1. Explain the interactions between self and Australian society in a broad historical, cultural and social-structural context.
  2. Apply sociological frameworks to major forms of social inequality in Australia in global context, such as class, race and gender.
  3. Define basic sociological concepts.

Alignment of Assessment Tasks to Learning Outcomes

Assessment Tasks Learning Outcomes
1 2 3
1 - Online Quiz(zes)    
2 - Written Assessment    
3 - Written Assessment    

Alignment of Graduate Attributes to Learning Outcomes

  • Introductory Level
  • Intermediate Level
  • Graduate Level
Graduate Attributes Learning Outcomes
1 2 3
1. Communication  
2. Problem Solving
3. Critical Thinking
4. Information Literacy  
5. Team Work      
6. Information Technology Competence
7. Cross Cultural Competence  
8. Ethical practice  

Alignment of Assessment Tasks to Graduate Attributes

  • Introductory Level
  • Intermediate Level
  • Graduate Level
Assessment Tasks Graduate Attributes
1 2 3 4 5 6 7 8
1 - Online Quiz(zes)          
2 - Written Assessment          
3 - Written Assessment        

Prescribed Textbooks

The sociological quest: an introduction to the study of social life
Author/s: Willis, E Year: 2011
Edition: 5th edn Publisher: Allen & Unwin
City: Crows Nest State: NSW
Country: Australia
View textbooks at the CQUniversity Bookshop
Note:

IT Resources

You will need access to the following IT resources:
  • CQUniversity Student Email
  • Internet
  • Unit Website (Moodle)
All submissions for this unit must use the Harvard (author-date) referencing style (details can be obtained here). For further information, see the Assessment Tasks below.
Unit CoordinatorShane Hopkinson (s.hopkinson@cqu.edu.au)
Note: Check the Term-Specific section for any additional contact information provided by the teaching team
Week Begin Date Module/Topic Chapter Events and Submissions
Week 1 06-03-2017

Becoming Sociological Detectives

Textbook: Willis 2011 Ch. 1 & 2

Meme 2001 Sherlock Holmes & Sociology (URL)

Albrow 1999 Ch. 1 (PDF online)

Week 2 13-03-2017

The Sociological Imagination I: History & Culture

Textbook: Willis 2011 Ch. 4

Week 3 20-03-2017

The Sociological Imagination II: Structure & Critique

Textbook: Willis 2011 Ch. 5


Week 4 27-03-2017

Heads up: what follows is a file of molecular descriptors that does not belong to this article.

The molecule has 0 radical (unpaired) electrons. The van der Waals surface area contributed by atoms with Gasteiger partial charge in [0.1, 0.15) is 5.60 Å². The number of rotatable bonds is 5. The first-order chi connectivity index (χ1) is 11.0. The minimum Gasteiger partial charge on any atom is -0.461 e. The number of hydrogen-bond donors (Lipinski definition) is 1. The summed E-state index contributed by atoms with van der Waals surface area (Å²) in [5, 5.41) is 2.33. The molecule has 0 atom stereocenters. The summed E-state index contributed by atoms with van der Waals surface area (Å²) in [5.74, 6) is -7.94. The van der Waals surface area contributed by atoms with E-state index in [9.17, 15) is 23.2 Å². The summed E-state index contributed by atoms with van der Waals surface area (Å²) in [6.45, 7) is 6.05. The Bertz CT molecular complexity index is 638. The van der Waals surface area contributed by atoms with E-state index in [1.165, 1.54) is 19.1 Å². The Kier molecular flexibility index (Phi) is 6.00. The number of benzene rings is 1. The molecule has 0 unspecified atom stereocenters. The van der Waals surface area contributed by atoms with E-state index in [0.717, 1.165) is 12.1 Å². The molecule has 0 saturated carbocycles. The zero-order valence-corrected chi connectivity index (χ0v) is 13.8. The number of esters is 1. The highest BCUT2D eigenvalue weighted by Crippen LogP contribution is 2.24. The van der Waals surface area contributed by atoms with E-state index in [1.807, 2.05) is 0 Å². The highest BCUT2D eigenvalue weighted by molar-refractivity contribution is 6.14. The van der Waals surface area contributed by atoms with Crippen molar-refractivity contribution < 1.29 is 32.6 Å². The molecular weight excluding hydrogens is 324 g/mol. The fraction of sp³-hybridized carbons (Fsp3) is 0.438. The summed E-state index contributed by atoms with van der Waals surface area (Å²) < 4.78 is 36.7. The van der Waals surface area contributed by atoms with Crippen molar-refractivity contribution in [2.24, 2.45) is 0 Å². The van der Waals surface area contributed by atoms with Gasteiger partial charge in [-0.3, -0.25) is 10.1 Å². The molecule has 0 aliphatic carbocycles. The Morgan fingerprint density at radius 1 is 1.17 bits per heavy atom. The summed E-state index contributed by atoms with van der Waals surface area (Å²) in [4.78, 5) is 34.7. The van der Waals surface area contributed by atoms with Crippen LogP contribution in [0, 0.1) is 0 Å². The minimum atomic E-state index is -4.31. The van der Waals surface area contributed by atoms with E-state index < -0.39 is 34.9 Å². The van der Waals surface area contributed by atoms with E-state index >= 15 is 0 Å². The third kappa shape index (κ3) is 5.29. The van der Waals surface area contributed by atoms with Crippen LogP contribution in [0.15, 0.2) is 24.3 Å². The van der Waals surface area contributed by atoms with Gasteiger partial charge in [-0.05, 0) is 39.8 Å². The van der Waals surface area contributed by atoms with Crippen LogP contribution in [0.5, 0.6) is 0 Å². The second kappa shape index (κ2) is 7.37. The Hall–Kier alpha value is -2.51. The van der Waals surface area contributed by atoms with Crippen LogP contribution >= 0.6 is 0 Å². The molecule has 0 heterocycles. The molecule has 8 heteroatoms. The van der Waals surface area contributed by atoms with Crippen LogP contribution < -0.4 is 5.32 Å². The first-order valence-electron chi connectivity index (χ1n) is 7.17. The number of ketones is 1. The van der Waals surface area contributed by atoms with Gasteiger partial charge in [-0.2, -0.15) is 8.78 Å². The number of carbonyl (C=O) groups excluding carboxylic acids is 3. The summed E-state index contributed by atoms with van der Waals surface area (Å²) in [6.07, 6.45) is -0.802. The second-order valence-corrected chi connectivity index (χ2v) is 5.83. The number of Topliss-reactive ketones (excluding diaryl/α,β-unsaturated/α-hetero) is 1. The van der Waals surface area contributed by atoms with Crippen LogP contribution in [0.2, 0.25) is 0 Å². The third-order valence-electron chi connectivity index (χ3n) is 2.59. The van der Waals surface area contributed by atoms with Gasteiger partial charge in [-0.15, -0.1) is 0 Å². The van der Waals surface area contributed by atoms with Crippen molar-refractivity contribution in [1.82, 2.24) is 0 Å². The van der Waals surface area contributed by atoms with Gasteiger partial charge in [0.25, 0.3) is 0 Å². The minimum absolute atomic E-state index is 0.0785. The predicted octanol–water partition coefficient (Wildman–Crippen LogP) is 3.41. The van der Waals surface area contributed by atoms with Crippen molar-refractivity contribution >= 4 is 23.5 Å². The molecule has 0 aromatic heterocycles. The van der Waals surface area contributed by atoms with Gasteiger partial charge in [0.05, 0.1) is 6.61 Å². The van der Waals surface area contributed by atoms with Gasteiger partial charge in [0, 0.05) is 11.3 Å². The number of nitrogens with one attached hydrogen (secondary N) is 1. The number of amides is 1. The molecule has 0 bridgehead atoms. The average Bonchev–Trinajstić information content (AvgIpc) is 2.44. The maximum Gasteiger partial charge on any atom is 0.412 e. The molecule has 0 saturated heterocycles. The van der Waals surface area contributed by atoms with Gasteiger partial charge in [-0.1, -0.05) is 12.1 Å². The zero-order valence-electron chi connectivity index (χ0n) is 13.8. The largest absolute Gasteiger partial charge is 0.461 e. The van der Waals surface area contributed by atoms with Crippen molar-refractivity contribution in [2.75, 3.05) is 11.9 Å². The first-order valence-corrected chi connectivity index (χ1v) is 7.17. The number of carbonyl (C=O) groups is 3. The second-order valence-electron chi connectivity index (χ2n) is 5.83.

Doing Social Research

Textbook: Willis 2011 Ch. 3

Albrow 1999 Ch. 2 (PDF online)


20 Question MC QUIZ 1 Friday (31st Mar 2017) 6am-10pm AEST

Week 5 03-04-2017 Intersectionalty and taking the perspective of the Other

Babakiueria [Online video]

Hackstaff 2010 Family Genealogy [URL]

Vacation Week 10-04-2017
Week 6 17-04-2017

Social Structures I: Class

A. Climate change

B. Health

Albrow 1999 Ch. 4 (PDF online)

Walter & Saggers 2007 Poverty & Social Class (CRO)

Germov 2013 Imagining Health Problems as Social Issues (CRO)

Demonstrating your Sociological Imagination Due Friday (21 Apr 17) 11:45 PM AEST
Week 7 24-04-2017

Social Structures II: Family & Gender (DV)

Bessant & Watts 2007 Ourselves in Families (CRO)

Torres 2000 Indigenous Australian Women (CRO)

Transgender Basics [Youtube clip]

Week 8 01-05-2017

Social Structures III: Nation-state and race: an imaginary community?

Craven & Price 2011 Misconceptions, stereotypes & racism (CRO)

Thompson 1994 The cult of dis-remembering (CRO)

Week 9 08-05-2017 Social Structures IV: State, Ideology & Neoliberal Policy Discourse

Arvanitakis 2009 Power (CRO)

Rudd 2009 Global Financial Crisis [URL]

Whitwell 1998 What is economic rationalism? [URL]

Week 10 15-05-2017 Cultural Norms: Moral panics: Sex, drugs & deviance

Freij & Germov 2015 Sociology of licit and illicit drugs (CRO)

Hari 2015 Everything you think you know about addiction is wrong (URL)

Week 11 22-05-2017 Social theory Textbook: Willis 2011 Ch. 6 & 7

Albrow 1999 Ch. 3 (PDF online)
Researching a social issue Due Friday (26 May 17) 11:45 PM AEST
Week 12 29-05-2017

Bringing it all together: Intersectionality and Southern Theory

TALK:Robert Jensen Lecture: White Supremacy, Patriarchy & Capitalism (URL)


Textbook: Willis 2011 Ch. 8

30 Question MC QUIZ 2 Friday (2nd Jun 2017) 6am-10pm AEST

Review/Exam Week 05-06-2017
Exam Week 12-06-2017

1 Online Quiz(zes)

Assessment Title Two Timed Online Quizzes Weeks 4 & 12
Task Description

There will be two quizzes with a total of 50 questions. You will be given one minute per question and each question is worth 0.5 mark.